While cloud computing continues to be adopted in its various forms, it is also constantly adapting to the changing needs of businesses and providers. While organisations search for a long-term strategy to combine their internal system with the cloud, providers continue to offer greater benefits, such as big data analytics and application services, lowering the playing field for small businesses.
The rise of the hybrid cloud
As cloud computing has gone mainstream, it seems businesses have had a hard time choosing just one cloud service to stick to. In fact, a report by Virtustream found that most businesses employ multiple cloud providers to meet different demands, including a mix of public and private IaaS clouds. This amount of cloud sprawl has led to concerns about whether businesses can track their resources and spending effectively and maintain expertise on every cloud they are using. While it seems that companies won't be scaling down to just one option anytime soon, an increased adoption of a hybrid cloud that simplifies the public and private cloud mix through a single provider is quickly becoming a popular business solution.
Big data analytics
Big data may be competing with cloud computing for the tech news headlines, but many providers and businesses are now starting to see the value in combining the two. Big data as a service (opens in new tab) seems like one of the most practical options for big data analytics, as it is scalable and within the reach of any organisation, no matter its size or resources. These cloud providers are also overcoming the technical barrier by transforming Hadoop from an open source platform to an enterprise-ready service, all without the need for a data scientist.
SMB application protection
It has long been touted that cloud computing provides a huge advantage to small and medium-sized businesses, and cloud providers are still finding new ways to help lower the playing field. While most small businesses can't afford an entire application testing program or expensive tools to check safety internally, cloud application protection is making it possible to do just that. This technology allows companies to scan source code on their web applications for any changes in order to detect potential cyber attacks and since it is on the cloud, it is available on demand.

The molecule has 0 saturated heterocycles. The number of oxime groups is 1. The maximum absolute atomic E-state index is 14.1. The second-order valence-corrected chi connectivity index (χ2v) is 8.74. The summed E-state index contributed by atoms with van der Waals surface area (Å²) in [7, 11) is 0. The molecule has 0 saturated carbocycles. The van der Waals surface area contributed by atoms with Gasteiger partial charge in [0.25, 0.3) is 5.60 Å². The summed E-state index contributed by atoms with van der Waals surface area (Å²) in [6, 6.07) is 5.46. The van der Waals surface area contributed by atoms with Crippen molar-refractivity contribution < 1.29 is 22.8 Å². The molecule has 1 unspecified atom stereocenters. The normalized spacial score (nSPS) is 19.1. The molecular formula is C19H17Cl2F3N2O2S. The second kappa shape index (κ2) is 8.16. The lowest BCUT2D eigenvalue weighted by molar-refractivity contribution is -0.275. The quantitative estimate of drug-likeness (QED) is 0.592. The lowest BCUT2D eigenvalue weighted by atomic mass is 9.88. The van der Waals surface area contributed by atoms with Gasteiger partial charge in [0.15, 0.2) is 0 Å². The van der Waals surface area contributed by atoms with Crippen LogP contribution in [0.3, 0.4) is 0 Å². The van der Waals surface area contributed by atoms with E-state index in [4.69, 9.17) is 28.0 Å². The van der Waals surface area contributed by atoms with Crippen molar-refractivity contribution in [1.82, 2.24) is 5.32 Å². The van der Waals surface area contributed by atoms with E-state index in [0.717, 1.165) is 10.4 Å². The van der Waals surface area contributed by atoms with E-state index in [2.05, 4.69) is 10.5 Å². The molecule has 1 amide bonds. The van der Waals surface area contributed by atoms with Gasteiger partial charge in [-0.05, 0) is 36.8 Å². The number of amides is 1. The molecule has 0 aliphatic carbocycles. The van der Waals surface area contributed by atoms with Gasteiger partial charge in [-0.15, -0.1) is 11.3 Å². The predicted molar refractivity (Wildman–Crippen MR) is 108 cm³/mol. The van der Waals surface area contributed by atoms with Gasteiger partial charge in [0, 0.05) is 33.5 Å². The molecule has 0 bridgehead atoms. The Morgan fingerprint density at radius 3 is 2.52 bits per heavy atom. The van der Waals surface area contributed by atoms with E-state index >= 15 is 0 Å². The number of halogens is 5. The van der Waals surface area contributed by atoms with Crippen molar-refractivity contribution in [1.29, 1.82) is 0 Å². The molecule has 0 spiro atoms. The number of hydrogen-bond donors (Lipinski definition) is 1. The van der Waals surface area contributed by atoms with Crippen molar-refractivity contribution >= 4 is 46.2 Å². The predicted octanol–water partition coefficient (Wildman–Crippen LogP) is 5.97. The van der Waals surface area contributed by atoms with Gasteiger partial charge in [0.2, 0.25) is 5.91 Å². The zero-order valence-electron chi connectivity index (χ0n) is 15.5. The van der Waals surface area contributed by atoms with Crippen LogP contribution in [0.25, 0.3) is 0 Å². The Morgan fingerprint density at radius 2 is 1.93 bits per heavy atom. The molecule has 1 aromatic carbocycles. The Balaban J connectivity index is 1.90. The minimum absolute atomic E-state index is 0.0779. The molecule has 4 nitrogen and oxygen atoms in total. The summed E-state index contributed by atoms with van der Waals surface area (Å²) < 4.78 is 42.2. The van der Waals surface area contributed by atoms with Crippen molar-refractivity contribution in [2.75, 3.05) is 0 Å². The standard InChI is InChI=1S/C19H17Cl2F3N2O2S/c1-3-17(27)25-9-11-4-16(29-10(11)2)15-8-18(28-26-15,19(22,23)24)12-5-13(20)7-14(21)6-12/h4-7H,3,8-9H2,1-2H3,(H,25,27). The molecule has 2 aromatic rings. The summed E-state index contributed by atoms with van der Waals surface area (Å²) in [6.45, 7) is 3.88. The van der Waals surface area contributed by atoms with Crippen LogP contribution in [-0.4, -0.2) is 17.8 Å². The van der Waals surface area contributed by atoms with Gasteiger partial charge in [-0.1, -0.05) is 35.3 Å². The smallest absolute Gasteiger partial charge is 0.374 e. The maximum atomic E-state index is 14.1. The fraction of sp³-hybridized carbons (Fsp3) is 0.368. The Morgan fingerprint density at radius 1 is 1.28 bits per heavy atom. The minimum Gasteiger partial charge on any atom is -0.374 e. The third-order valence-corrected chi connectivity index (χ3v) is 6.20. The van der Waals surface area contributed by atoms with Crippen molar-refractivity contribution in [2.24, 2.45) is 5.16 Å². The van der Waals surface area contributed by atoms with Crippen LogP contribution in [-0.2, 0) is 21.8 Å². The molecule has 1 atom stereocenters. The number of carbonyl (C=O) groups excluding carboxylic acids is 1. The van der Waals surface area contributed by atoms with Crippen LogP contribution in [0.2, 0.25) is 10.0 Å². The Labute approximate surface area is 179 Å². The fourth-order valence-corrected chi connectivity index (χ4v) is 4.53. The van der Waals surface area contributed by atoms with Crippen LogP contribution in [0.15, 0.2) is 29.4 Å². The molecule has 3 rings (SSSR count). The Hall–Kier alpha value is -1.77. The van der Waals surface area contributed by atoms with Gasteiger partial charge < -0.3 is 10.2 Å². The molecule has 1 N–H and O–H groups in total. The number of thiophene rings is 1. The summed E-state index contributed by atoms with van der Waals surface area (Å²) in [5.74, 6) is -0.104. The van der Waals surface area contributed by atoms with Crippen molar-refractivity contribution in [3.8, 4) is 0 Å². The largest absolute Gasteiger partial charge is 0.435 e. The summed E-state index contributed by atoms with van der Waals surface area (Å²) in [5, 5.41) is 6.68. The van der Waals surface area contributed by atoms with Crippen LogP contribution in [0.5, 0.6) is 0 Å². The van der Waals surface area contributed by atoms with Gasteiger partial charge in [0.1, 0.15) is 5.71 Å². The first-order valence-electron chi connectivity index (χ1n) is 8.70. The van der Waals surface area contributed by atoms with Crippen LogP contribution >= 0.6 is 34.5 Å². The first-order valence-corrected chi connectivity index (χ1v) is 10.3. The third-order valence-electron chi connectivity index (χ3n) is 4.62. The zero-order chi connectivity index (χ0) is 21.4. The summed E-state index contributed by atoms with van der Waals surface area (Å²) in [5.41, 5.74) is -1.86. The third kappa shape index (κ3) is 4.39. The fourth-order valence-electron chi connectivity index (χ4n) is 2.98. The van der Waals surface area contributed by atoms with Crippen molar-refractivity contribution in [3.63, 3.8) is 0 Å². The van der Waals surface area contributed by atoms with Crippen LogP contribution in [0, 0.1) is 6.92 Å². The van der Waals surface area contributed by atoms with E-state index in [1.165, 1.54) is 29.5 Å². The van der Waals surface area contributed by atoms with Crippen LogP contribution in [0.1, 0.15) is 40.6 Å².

Emphasis on performance
While security and loss of control were the primary concerns of IT managers when the cloud first landed, it seems the main emphasis is now on cloud performance. Businesses want to know that the service will be reliable and perform up to the capacity they need without failing during critical periods. At the same time, since the cloud is now a tried and tested technology, organisations are increasingly trusting it with sensitive applications.
Gamification has been on the rise among marketing professionals for several years. In 2012, Gartner predicted that by 2014, 70 per cent of Fortune 2000 companies would have at least one cloud-based application that uses game theory (opens in new tab), and so far gamification has continued to gain in popularity. With so many benefits, from increased consumer participation to increased access to behaviour analytics, companies are taking notice of what games can do for their brand.
It will be interesting to see how cloud computing continues to adapt over time as we become even more creative and innovative in how we apply it to business models.
Gil Allouche is the vice president of marketing at Qubole (opens in new tab). Gil began his marketing career as a product strategist at SAP while earning his MBA at Babson College and is a former software engineer.
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